Well, the gun went off and we all rolled into the single track, very slowly. Actually, it was so slow I rear ended my friend Zack and fell off my bike. Once off my bike, I attempted to jump back on, and fell off again (see, this is why I don’t do CX). Now being the last person in the pro field, the pressure left off and I started to get things rolling again. Well, then my power meter started crapping out on me, which was fine I guess even though it was working great the entire week. So after half a lap I finally caught up to the middle of the field and rode with Jeff Dickey, who was stopped and fixing his bike. He quickly got back rolling and we proceeded to start picking off riders during the day. We both kept a really good pace the entire day and know each other’s strengths from training and racing together a lot. It was very nice riding with Jeff throughout the day and really pushing each other. I was really impressed with his climbing throughout the day, which was really starting to wear on me. On the 3rd lap I missed a switchback and nearly crashed, which Jeff tried to pass someone on the 30+ mph downhill and clipped a tree. On the 4th lap I missed my feed bottle, and just figured I would keep riding anyways. It wound up not being a big deal thankfully since it was cool enough outside.
Finally on the 5th and final lap, Jeff turns on the after burners and crushes up the first short climb. I was struggling to stay with him but it was worth it. We worked up the first real climb and caught up to the leader, Cameron. Jeff slowed down a bit to give Cameron some space since they are team mates, but I went around Jeff and got onto Camerons wheel. I followed him down the 30+ mph downhill and then went around him and attacked up the final climb. I knew I had to get some space between them before the final muddy section because I am always so slow through there. I put a few seconds on Jeff up that climb, but he caught me right before the muddy section and really laid down some good skills and big power. Once through there he had a few seconds on me and I sprinted to try to catch up, but no luck. I rolled in 2nd 10 seconds behind Jeff. It was an awesome race and a great win for Jeff at such a big race. I was really glad to get 2nd place in such a big race with some of the best pro mtb racers on the east coast.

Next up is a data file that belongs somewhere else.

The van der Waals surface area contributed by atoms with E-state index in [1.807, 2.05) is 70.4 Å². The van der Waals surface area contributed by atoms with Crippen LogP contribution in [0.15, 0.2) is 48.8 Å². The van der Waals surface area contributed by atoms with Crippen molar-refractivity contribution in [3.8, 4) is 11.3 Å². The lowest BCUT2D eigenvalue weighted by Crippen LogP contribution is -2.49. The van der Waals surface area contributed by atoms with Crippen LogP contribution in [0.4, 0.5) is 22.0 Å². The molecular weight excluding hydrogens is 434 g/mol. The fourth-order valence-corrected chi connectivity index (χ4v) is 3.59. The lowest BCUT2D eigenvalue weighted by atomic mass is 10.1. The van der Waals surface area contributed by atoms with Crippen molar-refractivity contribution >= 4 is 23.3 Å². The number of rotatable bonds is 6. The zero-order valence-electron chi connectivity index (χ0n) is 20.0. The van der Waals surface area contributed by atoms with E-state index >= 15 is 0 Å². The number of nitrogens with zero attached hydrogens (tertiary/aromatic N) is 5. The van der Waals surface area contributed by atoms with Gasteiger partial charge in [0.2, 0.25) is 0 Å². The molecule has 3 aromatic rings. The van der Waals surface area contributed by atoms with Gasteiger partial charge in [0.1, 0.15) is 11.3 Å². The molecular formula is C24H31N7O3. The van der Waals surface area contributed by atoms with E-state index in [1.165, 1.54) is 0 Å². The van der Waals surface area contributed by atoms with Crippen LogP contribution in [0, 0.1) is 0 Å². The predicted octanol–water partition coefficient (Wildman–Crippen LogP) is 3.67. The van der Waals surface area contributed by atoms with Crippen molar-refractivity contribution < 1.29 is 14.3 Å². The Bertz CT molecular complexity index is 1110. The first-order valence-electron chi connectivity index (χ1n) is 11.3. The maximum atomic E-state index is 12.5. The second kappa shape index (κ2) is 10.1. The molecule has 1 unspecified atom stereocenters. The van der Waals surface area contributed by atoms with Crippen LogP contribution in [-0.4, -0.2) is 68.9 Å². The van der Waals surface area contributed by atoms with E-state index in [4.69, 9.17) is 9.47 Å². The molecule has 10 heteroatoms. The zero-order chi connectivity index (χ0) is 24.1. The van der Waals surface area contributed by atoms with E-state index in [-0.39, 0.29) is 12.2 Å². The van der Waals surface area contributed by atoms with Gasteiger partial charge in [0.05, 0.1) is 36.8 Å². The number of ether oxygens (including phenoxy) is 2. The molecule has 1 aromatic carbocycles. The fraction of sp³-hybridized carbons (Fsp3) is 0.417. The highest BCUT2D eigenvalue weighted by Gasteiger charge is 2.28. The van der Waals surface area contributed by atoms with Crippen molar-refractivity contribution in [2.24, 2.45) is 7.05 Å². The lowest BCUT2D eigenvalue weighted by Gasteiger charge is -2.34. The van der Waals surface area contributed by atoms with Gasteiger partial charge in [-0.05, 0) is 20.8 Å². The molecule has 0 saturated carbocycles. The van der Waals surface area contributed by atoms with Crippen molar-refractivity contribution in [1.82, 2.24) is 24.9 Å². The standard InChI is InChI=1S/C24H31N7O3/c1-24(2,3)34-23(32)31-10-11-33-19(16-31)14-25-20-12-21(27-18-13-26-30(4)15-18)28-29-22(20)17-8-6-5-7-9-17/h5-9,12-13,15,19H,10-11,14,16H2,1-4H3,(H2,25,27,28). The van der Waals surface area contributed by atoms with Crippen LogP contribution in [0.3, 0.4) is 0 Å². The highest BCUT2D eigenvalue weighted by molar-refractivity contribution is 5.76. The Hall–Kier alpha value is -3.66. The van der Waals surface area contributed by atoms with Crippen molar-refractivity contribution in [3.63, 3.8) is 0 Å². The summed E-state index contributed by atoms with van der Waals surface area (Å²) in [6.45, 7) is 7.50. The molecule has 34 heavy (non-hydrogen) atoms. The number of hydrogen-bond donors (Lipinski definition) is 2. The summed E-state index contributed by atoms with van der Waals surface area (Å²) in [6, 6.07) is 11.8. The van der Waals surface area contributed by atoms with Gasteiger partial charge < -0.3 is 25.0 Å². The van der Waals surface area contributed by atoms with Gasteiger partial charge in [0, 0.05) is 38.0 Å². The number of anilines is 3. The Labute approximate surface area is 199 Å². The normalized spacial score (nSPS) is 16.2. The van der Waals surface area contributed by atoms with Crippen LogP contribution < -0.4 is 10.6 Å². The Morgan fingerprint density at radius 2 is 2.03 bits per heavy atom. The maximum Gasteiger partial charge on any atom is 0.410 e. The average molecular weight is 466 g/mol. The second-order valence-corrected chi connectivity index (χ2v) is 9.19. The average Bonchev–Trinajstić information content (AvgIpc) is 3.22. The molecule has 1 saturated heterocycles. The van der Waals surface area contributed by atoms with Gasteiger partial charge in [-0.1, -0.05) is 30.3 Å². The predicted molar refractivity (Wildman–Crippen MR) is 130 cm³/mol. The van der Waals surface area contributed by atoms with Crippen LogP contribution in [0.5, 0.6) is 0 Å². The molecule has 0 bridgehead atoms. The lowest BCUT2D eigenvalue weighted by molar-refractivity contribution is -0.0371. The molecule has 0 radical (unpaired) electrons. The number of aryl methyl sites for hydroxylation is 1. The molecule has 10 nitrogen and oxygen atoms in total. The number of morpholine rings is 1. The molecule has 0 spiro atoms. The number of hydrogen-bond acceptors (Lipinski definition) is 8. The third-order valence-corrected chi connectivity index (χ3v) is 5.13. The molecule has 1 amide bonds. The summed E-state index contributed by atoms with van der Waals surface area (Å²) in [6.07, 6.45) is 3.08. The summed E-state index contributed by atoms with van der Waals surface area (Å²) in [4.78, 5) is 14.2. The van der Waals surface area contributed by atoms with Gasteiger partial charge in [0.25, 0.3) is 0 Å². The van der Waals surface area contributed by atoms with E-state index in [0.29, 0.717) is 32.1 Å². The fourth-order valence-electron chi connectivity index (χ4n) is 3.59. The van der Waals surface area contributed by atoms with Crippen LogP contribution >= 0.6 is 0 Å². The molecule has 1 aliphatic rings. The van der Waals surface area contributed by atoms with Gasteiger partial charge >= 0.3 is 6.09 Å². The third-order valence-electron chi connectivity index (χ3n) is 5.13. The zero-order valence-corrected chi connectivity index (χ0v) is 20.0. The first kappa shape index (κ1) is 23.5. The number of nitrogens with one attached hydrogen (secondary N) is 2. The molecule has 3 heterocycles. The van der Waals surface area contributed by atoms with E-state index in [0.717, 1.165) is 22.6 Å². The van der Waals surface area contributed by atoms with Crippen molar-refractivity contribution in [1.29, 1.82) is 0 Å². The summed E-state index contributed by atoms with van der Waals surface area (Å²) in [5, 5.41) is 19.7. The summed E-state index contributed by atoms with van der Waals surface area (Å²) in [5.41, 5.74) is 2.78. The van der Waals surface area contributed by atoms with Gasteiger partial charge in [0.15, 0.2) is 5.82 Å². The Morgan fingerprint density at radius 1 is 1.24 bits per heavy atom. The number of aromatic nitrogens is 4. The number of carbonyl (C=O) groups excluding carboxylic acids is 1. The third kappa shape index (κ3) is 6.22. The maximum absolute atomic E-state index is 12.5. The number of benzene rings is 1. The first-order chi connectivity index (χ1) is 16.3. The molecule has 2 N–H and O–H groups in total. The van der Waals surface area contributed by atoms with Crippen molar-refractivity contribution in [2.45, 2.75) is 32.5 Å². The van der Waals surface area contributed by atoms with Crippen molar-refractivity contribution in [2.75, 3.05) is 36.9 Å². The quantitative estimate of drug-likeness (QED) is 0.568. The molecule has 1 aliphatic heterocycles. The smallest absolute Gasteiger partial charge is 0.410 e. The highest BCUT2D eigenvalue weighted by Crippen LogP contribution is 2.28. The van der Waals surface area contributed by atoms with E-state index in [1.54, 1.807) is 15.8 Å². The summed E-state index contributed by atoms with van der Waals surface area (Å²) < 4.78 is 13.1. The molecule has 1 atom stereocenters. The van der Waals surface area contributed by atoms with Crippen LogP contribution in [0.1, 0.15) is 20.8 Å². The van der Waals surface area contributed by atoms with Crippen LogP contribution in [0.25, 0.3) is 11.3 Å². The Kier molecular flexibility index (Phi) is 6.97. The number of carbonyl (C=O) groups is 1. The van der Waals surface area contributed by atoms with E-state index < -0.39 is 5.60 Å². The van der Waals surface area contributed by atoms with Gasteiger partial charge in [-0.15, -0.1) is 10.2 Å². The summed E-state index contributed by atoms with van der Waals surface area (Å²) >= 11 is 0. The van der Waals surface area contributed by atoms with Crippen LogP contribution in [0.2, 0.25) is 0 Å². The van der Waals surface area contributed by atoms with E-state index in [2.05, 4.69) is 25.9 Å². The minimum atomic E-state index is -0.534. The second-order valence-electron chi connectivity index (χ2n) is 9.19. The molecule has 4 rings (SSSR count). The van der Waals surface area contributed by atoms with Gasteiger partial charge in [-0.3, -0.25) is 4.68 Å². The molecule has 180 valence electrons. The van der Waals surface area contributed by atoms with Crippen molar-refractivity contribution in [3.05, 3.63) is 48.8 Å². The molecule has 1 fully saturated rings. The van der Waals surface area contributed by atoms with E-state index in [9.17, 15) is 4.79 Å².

Many thanks to:
Bike Doctor for the support
Potomac Velo Club for putting on such a great event for over 600+ racers throughout the day
Jan from Bike Kinetics for letting us all travel up to Greenbrier in the big green bus
Bayar for driving us there and back safely!
Please see the full results listed here:
2013 Race Results
Results will be available at USA Cycling and BikeReg shortly.
Thank you to all who came out to help make this MABRA season opener a success for yet another year. The park has enjoyed having us, so thank you to everybody for representing bike racing in general in a positive light. We hope to be back next year for Black Hills #4, in what perhaps can remain a staple in our local racing scene for years to come.